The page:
Clinical Practice Guideline Implementation

Clinical Practice Guideline Implementation

‚ÄčOverall CPG Development Process

The multidisciplinary guideline subcommittee should brainstorm early to identify target users, stakeholders, and settings. In addition, it may be that in the literature collection phase, some of the articles identified for review by the team would help identify additional barriers relevant to the specific guideline. 


It is the specific role of the Implementation Scientist to bring an implementation focus to the guideline development process and to create an implementation toolkit to accelerate guidelines being practically used to improve the care of children. An example is the toolkit for the Genetics in Primary Care Institute-Quality Improvement Project.

Specific deliverables for the Implementation Scientist include:  
  • Specific tools for front-line clinicians to use to implement these changes, such as mock order sets, flow diagrams of ideal processes, educational materials, shared decision tools, billing codes to electronically identify data, examples of past successful projects, and/or contacts at institutions who have successfully implemented these types of projects and are willing to be contacted by others; and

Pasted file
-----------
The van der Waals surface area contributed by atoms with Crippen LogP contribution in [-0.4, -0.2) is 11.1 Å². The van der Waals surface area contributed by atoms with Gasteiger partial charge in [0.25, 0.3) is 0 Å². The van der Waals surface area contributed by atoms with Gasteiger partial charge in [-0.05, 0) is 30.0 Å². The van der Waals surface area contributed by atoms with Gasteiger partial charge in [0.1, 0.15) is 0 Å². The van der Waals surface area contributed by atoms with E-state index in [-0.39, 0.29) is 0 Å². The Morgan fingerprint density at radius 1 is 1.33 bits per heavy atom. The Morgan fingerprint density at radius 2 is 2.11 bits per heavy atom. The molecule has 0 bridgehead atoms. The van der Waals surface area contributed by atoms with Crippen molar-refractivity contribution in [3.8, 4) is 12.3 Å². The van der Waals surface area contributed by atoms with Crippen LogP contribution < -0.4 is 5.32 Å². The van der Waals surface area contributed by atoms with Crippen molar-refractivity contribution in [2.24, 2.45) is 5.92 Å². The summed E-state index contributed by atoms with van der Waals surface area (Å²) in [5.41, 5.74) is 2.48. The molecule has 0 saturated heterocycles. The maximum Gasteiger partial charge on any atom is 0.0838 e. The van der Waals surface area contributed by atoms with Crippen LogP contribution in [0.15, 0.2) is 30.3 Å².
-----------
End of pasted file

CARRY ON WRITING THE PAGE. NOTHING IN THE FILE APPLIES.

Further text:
• A dissemination plan for how this toolkit will be shared with the maximum number of clinicians.

Additional deliverables may include: 
  1. Overall aim outcome measure statement for guideline

    • Sub-aim statement(s) for process measures;

  2. Specific measures, including numerators and denominators, to measure 1) outcomes, 2) processes, and 3) balancing measures related to understanding if these guidelines have been effectively implemented; and  

  3. Key driver diagram related to the guideline and its implementation. 


Pediatric providers will face many barriers to implementing recommendations and guidelines in their practice setting. An important overarching goal is to change physician behavior but doing so in a dynamic health care environment can be challenging. Cabana and colleagues provide an excellent framework for the stages leading to behavior change: knowledge, attitudes, and eventually, behavior.19 Each stage contains a specific set of barriers preventing guideline adoption: 

  1. Knowledge Barriers

    • Lack of familiarity

    • Lack of awareness

  2. Attitude Barriers:

    • Lack of agreement with specific guidelines

    • Lack of agreement with guidelines in general

    • Lack of outcome expectancy

    • Lack of self-efficacy

    • Lack of motivation/inertia of previous practice

  3. Behavior Barriers:

    • External Barriers: Patient factors

    • External Barriers: Guideline factors

    • External Barriers: Environmental factors

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